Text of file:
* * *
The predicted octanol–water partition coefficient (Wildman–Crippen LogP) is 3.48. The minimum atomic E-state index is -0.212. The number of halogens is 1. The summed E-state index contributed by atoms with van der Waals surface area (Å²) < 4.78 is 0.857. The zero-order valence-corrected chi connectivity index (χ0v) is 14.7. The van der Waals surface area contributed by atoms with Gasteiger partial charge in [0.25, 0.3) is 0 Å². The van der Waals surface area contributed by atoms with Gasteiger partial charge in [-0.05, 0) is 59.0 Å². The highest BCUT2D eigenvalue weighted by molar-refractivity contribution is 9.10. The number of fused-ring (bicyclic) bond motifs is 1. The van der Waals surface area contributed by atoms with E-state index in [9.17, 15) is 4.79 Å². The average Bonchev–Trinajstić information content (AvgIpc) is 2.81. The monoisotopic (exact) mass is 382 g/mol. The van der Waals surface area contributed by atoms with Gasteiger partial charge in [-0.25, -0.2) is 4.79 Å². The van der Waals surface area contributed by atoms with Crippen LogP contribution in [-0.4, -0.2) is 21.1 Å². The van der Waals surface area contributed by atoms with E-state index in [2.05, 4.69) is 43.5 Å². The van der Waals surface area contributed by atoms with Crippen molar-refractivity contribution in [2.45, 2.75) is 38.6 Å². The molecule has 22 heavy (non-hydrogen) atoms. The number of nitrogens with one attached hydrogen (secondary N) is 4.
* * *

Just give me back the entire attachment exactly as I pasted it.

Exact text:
The predicted octanol–water partition coefficient (Wildman–Crippen LogP) is 3.48. The minimum atomic E-state index is -0.212. The number of halogens is 1. The summed E-state index contributed by atoms with van der Waals surface area (Å²) < 4.78 is 0.857. The zero-order valence-corrected chi connectivity index (χ0v) is 14.7. The van der Waals surface area contributed by atoms with Gasteiger partial charge in [0.25, 0.3) is 0 Å². The van der Waals surface area contributed by atoms with Gasteiger partial charge in [-0.05, 0) is 59.0 Å². The highest BCUT2D eigenvalue weighted by molar-refractivity contribution is 9.10. The number of fused-ring (bicyclic) bond motifs is 1. The van der Waals surface area contributed by atoms with E-state index in [9.17, 15) is 4.79 Å². The average Bonchev–Trinajstić information content (AvgIpc) is 2.81. The monoisotopic (exact) mass is 382 g/mol. The van der Waals surface area contributed by atoms with Gasteiger partial charge in [-0.25, -0.2) is 4.79 Å². The van der Waals surface area contributed by atoms with Crippen LogP contribution in [-0.4, -0.2) is 21.1 Å². The van der Waals surface area contributed by atoms with E-state index in [2.05, 4.69) is 43.5 Å². The van der Waals surface area contributed by atoms with Crippen molar-refractivity contribution in [2.45, 2.75) is 38.6 Å². The molecule has 22 heavy (non-hydrogen) atoms. The number of nitrogens with one attached hydrogen (secondary N) is 4.